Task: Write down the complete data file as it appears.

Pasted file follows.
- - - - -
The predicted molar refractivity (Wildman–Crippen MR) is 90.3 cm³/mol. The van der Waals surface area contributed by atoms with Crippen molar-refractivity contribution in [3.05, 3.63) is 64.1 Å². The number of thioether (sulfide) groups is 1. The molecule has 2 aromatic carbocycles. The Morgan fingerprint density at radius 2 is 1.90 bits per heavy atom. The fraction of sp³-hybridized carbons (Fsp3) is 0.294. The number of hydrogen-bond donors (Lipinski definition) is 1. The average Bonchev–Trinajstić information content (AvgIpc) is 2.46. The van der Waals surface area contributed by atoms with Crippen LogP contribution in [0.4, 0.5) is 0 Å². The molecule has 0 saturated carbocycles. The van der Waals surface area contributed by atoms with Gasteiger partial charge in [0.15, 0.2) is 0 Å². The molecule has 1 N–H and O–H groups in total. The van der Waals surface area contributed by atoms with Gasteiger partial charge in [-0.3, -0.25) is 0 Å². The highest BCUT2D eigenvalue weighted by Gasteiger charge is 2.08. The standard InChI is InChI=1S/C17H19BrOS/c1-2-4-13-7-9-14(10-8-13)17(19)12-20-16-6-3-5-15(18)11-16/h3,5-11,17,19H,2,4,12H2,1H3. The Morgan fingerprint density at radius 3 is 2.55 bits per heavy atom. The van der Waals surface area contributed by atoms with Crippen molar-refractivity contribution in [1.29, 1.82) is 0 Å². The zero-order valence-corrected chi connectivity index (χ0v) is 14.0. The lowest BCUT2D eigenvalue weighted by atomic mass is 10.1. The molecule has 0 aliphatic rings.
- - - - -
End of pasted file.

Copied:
The predicted molar refractivity (Wildman–Crippen MR) is 90.3 cm³/mol. The van der Waals surface area contributed by atoms with Crippen molar-refractivity contribution in [3.05, 3.63) is 64.1 Å². The number of thioether (sulfide) groups is 1. The molecule has 2 aromatic carbocycles. The Morgan fingerprint density at radius 2 is 1.90 bits per heavy atom. The fraction of sp³-hybridized carbons (Fsp3) is 0.294. The number of hydrogen-bond donors (Lipinski definition) is 1. The average Bonchev–Trinajstić information content (AvgIpc) is 2.46. The van der Waals surface area contributed by atoms with Crippen LogP contribution in [0.4, 0.5) is 0 Å². The molecule has 0 saturated carbocycles. The van der Waals surface area contributed by atoms with Gasteiger partial charge in [0.15, 0.2) is 0 Å². The molecule has 1 N–H and O–H groups in total. The van der Waals surface area contributed by atoms with Gasteiger partial charge in [-0.3, -0.25) is 0 Å². The highest BCUT2D eigenvalue weighted by Gasteiger charge is 2.08. The standard InChI is InChI=1S/C17H19BrOS/c1-2-4-13-7-9-14(10-8-13)17(19)12-20-16-6-3-5-15(18)11-16/h3,5-11,17,19H,2,4,12H2,1H3. The Morgan fingerprint density at radius 3 is 2.55 bits per heavy atom. The van der Waals surface area contributed by atoms with Crippen molar-refractivity contribution in [1.29, 1.82) is 0 Å². The zero-order valence-corrected chi connectivity index (χ0v) is 14.0. The lowest BCUT2D eigenvalue weighted by atomic mass is 10.1. The molecule has 0 aliphatic rings.